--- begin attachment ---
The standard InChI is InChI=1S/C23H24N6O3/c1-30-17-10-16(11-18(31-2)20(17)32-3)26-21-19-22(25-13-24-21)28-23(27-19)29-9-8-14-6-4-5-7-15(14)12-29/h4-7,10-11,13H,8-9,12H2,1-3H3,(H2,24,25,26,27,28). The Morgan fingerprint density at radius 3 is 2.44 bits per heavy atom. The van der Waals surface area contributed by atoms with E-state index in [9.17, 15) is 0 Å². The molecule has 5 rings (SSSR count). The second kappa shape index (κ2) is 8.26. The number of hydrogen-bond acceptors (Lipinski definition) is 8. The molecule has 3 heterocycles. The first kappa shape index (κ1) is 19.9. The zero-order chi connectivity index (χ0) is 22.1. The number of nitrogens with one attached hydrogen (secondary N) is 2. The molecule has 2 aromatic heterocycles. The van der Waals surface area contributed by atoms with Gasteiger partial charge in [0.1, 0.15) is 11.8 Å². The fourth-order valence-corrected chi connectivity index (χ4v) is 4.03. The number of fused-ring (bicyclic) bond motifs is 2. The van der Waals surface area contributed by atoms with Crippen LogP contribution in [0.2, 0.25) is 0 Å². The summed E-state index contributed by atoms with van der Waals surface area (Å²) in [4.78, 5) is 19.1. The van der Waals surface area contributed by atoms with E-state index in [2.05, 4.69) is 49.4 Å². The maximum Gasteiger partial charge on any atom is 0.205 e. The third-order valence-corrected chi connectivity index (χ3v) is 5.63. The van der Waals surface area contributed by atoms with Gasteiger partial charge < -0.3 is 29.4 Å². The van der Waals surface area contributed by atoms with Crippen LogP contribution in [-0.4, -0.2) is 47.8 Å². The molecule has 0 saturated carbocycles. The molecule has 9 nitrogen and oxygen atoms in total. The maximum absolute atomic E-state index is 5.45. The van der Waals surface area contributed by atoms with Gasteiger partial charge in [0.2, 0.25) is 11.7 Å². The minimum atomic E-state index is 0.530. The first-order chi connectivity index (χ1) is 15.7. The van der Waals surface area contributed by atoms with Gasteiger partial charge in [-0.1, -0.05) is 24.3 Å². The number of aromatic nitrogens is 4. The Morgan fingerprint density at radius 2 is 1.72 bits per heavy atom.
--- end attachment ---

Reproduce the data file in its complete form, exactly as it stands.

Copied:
The standard InChI is InChI=1S/C23H24N6O3/c1-30-17-10-16(11-18(31-2)20(17)32-3)26-21-19-22(25-13-24-21)28-23(27-19)29-9-8-14-6-4-5-7-15(14)12-29/h4-7,10-11,13H,8-9,12H2,1-3H3,(H2,24,25,26,27,28). The Morgan fingerprint density at radius 3 is 2.44 bits per heavy atom. The van der Waals surface area contributed by atoms with E-state index in [9.17, 15) is 0 Å². The molecule has 5 rings (SSSR count). The second kappa shape index (κ2) is 8.26. The number of hydrogen-bond acceptors (Lipinski definition) is 8. The molecule has 3 heterocycles. The first kappa shape index (κ1) is 19.9. The zero-order chi connectivity index (χ0) is 22.1. The number of nitrogens with one attached hydrogen (secondary N) is 2. The molecule has 2 aromatic heterocycles. The van der Waals surface area contributed by atoms with Gasteiger partial charge in [0.1, 0.15) is 11.8 Å². The fourth-order valence-corrected chi connectivity index (χ4v) is 4.03. The number of fused-ring (bicyclic) bond motifs is 2. The van der Waals surface area contributed by atoms with Crippen LogP contribution in [0.2, 0.25) is 0 Å². The summed E-state index contributed by atoms with van der Waals surface area (Å²) in [4.78, 5) is 19.1. The van der Waals surface area contributed by atoms with E-state index in [2.05, 4.69) is 49.4 Å². The maximum Gasteiger partial charge on any atom is 0.205 e. The third-order valence-corrected chi connectivity index (χ3v) is 5.63. The van der Waals surface area contributed by atoms with Gasteiger partial charge < -0.3 is 29.4 Å². The van der Waals surface area contributed by atoms with Crippen LogP contribution in [-0.4, -0.2) is 47.8 Å². The molecule has 0 saturated carbocycles. The molecule has 9 nitrogen and oxygen atoms in total. The maximum absolute atomic E-state index is 5.45. The van der Waals surface area contributed by atoms with Gasteiger partial charge in [0.2, 0.25) is 11.7 Å². The minimum atomic E-state index is 0.530. The first-order chi connectivity index (χ1) is 15.7. The van der Waals surface area contributed by atoms with Gasteiger partial charge in [-0.1, -0.05) is 24.3 Å². The number of aromatic nitrogens is 4. The Morgan fingerprint density at radius 2 is 1.72 bits per heavy atom.